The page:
So I was at Holland Photo Lab on South Lamar Blvd. this morning. I'd come via a circuitous route since the city of Austin has closed off most of the streets I normally navigate to have some sort of "rock" concert in the park for the next three days.... I dropped off my three rolls of Velvia 100f (a whopping 36 exposures, total) from my roadway project and I was waiting for someone to log in my film when this magazine caught my eye. "Be A Minimalist." the cover demands.
There are several articles in the magazine that gush about the move to use more "minimalist" gear in your lighting and shooting. There's a breathless article about a shooter in Joplin who uses only an entry level DSLR with a kit lens and a couple of clamp lights from Walmart. That's one of his shots on the cover (above). Sometimes he even uses.......available light!!!! Further into the guts of the magazine is a long "technical" article that explains how shooting with cameras aimed at rank amateurs can "make sense" for professional photographers. It shows a chart with all sorts of entry level cameras including two I felt were odd choices, both because of price and also the capabilities of these weather proof and well regarded bodies. Those were the Canon 7D and the Nikon D300s. Seems not every photographer covers sports and needs superfast response and (AMAZING) not every professional photographer shoots in harsh environmental conditions that would require weather sealed cameras.
The magazine also had an article comparing cameras like the Olympus EP3 and the Leica XP-1, the Nex and the Fuji X-100. And guess what? These minimalist cameras are also capable of giving people "professional results." It's been an educational morning for me to be sure. I do seem to recall a couple books, one written in 2007 that suggest a Minimalist approach to lighting so I guess trends happen in different places at different speeds.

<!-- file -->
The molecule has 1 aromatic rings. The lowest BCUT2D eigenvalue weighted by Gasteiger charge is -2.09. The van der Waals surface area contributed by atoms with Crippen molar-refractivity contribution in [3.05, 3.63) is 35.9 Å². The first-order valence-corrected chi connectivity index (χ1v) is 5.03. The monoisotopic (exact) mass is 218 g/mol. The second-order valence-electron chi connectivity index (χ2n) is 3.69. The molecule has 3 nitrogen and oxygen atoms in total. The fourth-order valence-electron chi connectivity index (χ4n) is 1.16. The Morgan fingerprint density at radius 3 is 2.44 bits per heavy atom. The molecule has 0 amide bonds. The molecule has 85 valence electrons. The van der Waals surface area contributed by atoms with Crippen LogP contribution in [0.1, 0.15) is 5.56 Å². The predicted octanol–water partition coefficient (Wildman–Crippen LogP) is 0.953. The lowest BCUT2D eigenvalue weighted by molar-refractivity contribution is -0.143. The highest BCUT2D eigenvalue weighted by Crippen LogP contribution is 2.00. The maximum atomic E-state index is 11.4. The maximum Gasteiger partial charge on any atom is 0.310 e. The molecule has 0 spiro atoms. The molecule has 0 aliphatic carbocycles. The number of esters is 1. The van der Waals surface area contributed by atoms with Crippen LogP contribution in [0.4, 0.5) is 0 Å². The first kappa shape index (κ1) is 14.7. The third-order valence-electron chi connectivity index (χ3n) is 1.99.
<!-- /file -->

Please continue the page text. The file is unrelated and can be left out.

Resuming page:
It's funny that we're so far into the digital space now and we're just getting permission from editorial writers to buy the kinds of tools that make the most sense for the vast majority of shooters. They make a good point that none of the professional cameras from Canon (over $5,000) have LCD screens that are anywhere near as good or as high resolution as the simplest current Rebel. That a camera with incredible specs and a low price (again, a Rebel T3i) is much, much more capable than the pro models from just two generations ago. And that now camera innovation is measured in dog years.
I care and I don't care. On the one hand the work I've done with my old and unchanging film cameras resonates strongly with me and my audiences. On the other hand I've been able to make wonderful and joyous color studies and city detail studies with my Olympus EP2. My desire for the EP3 had more to do with wanting to see how much sharper the sensor could be and whether I'd be able to trigger studio flashes with the built in flash than over the need for more resolution or more gimmicks (which seem to overwhelm most menus....).